Holy Week

In Christian tradition, we entered into Holy Week yesterday.  Holy Week leads up to the Triduum, which is the highlight of the Christian year. 

As a part of my prayer and meditation this week I am reading The Last Week: What the Gospels Really Teach About Jesus’s Final Days in Jerusalem by Marcus Borg and John Dominic Crossan. The first chapter concludes by highlighting the themes of holy week and the Christian life as a whole: “genuine discipleship, following Jesus means following him to Jerusalem, the place of (1) confrontation with the domination system and (2) death and resurrection. . . Two processions entered Jerusalem on that day (Palm Sunday). The same question, the same alternative, face those who would be faithful to Jesus today.  Which procession are we in?  Which procession do we want to be in?”

This Lent has been about several themes for me: lament and truth-telling, letting go, longing, baptism, nakednessmaking choices, blossomingborder-crossing, and more.  This week I hope to weave together some of these strands for myself and discover the death and resurrection I am being invited into at this moment of my life.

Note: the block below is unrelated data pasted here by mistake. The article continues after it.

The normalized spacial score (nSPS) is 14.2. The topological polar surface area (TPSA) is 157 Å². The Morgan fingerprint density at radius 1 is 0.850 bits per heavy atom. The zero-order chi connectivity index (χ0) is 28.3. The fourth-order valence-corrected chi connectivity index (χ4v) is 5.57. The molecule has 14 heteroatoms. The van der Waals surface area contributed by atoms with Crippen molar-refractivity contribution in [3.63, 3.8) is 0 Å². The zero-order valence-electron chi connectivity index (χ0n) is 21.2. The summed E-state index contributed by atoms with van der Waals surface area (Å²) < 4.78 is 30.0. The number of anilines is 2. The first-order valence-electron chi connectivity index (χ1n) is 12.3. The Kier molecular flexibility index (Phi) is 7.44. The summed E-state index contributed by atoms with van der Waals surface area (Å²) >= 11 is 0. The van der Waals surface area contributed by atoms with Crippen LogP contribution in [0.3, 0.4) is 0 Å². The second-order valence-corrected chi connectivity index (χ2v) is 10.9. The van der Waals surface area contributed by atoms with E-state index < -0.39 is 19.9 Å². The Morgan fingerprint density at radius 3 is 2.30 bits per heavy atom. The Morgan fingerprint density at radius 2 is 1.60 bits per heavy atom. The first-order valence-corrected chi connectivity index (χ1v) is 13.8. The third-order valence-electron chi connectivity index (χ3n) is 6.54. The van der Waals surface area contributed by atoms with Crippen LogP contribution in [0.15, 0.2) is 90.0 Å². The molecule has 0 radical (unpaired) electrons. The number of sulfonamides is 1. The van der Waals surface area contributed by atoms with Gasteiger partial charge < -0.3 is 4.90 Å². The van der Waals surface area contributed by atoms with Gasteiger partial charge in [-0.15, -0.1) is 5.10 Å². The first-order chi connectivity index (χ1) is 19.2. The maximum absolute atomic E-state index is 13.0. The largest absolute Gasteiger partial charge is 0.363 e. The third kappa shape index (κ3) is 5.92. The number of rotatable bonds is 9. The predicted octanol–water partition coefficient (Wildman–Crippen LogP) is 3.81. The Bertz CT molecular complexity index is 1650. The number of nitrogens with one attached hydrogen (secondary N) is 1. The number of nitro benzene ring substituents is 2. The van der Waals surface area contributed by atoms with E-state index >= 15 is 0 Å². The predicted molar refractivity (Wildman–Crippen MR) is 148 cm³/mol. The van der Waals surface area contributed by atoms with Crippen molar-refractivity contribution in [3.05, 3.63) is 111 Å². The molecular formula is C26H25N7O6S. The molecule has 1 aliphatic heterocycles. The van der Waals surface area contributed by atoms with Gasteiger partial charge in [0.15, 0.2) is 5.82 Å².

The two processions that Borg and Crossan refer to are the imperial procession of Pontius Pilate followed by his soldiers proclaiming the power of empire and the peasant procession of Jesus riding a donkey in mockery of the domination system powers, a procession proclaiming the kingdom of God. 

Which procession do I want to be in?  Does the practice of my faith truly demand something of me?  Am I willing to confront the domination system and the ways it deals death in both subtle and overt ways?  How am I called to witness to what is life-giving?

My journey this week calls me to both death and resurrection, both lament and joy.

-Christine Valters Paintner @ Abbey of the Arts

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